In the case of Trump’s wall, the appropriations record shows that his campaign vision of a massive 30-foot-high, sea-to-sea concrete barrier was pretty much dead on arrival. The 2017 omnibus spending bill — approved by a Republican Congress and signed by Trump soon after his inauguration — insisted that any new barriers follow “previously deployed and operationally effective designs” like steel bollards.
Democrats had a hand in adding this provision, for sure. But the same language became a fixture in 2018 and 2019 spending bills for the Department of Homeland Security. And Trump’s professional advisers soon found they could live with it.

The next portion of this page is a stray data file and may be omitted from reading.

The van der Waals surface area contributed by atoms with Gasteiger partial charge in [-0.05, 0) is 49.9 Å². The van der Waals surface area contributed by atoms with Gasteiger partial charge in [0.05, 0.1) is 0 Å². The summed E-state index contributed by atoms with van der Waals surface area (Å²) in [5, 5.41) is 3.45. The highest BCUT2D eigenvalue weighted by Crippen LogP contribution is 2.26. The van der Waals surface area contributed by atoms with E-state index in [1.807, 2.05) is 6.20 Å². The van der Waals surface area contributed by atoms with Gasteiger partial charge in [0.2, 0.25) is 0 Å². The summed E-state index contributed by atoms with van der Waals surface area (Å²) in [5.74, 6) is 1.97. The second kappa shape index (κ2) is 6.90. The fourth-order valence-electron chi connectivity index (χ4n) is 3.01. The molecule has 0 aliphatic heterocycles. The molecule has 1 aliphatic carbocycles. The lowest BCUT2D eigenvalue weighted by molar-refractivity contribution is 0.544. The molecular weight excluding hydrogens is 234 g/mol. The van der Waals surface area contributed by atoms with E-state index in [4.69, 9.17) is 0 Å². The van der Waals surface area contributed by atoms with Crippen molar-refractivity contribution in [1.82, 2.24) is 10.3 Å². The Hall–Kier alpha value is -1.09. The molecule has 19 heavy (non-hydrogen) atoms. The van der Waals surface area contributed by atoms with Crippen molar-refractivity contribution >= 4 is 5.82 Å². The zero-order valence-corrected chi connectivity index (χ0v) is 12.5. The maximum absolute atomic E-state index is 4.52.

Tests showed that concrete was more vulnerable than steel in the desert heat. As a practical matter, Border Patrol agents preferred to be able to see through the bollards — and not face a blank wall.
The end result was not so much a question of the White House acceding to Democrats as bowing to reality. In the same vein, Trump’s first two fiscal 2018 and 2019 budgets for the Department of Homeland Security — both when Republicans controlled Congress — were relatively restrained in their demands for funding.